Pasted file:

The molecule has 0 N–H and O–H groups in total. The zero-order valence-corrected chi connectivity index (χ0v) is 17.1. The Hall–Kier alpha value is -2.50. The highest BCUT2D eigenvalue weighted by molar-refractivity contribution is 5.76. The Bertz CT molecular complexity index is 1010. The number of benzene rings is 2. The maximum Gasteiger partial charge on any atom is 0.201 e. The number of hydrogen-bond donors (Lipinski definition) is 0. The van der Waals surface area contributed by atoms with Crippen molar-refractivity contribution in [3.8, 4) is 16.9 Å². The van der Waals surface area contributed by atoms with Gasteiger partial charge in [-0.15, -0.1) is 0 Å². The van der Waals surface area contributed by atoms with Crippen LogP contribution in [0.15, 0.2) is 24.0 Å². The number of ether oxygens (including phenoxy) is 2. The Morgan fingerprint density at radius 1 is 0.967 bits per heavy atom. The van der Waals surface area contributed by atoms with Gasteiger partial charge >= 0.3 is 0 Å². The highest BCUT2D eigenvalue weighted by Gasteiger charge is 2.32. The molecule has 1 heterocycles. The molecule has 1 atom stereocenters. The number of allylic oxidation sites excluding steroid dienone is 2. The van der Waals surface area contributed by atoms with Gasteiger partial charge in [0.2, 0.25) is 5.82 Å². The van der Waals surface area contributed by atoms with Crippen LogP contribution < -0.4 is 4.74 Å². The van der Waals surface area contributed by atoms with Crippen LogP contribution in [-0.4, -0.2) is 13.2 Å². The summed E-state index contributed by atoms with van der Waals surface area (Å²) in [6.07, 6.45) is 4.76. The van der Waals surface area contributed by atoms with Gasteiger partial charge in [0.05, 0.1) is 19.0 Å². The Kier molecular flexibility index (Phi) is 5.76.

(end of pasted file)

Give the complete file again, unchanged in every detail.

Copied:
The molecule has 0 N–H and O–H groups in total. The zero-order valence-corrected chi connectivity index (χ0v) is 17.1. The Hall–Kier alpha value is -2.50. The highest BCUT2D eigenvalue weighted by molar-refractivity contribution is 5.76. The Bertz CT molecular complexity index is 1010. The number of benzene rings is 2. The maximum Gasteiger partial charge on any atom is 0.201 e. The number of hydrogen-bond donors (Lipinski definition) is 0. The van der Waals surface area contributed by atoms with Crippen molar-refractivity contribution in [3.8, 4) is 16.9 Å². The van der Waals surface area contributed by atoms with Gasteiger partial charge in [-0.15, -0.1) is 0 Å². The van der Waals surface area contributed by atoms with Crippen LogP contribution in [0.15, 0.2) is 24.0 Å². The number of ether oxygens (including phenoxy) is 2. The Morgan fingerprint density at radius 1 is 0.967 bits per heavy atom. The van der Waals surface area contributed by atoms with Gasteiger partial charge >= 0.3 is 0 Å². The highest BCUT2D eigenvalue weighted by Gasteiger charge is 2.32. The molecule has 1 heterocycles. The molecule has 1 atom stereocenters. The number of allylic oxidation sites excluding steroid dienone is 2. The van der Waals surface area contributed by atoms with Gasteiger partial charge in [0.2, 0.25) is 5.82 Å². The van der Waals surface area contributed by atoms with Crippen LogP contribution < -0.4 is 4.74 Å². The van der Waals surface area contributed by atoms with Crippen LogP contribution in [-0.4, -0.2) is 13.2 Å². The summed E-state index contributed by atoms with van der Waals surface area (Å²) in [6.07, 6.45) is 4.76. The van der Waals surface area contributed by atoms with Gasteiger partial charge in [0.05, 0.1) is 19.0 Å². The Kier molecular flexibility index (Phi) is 5.76.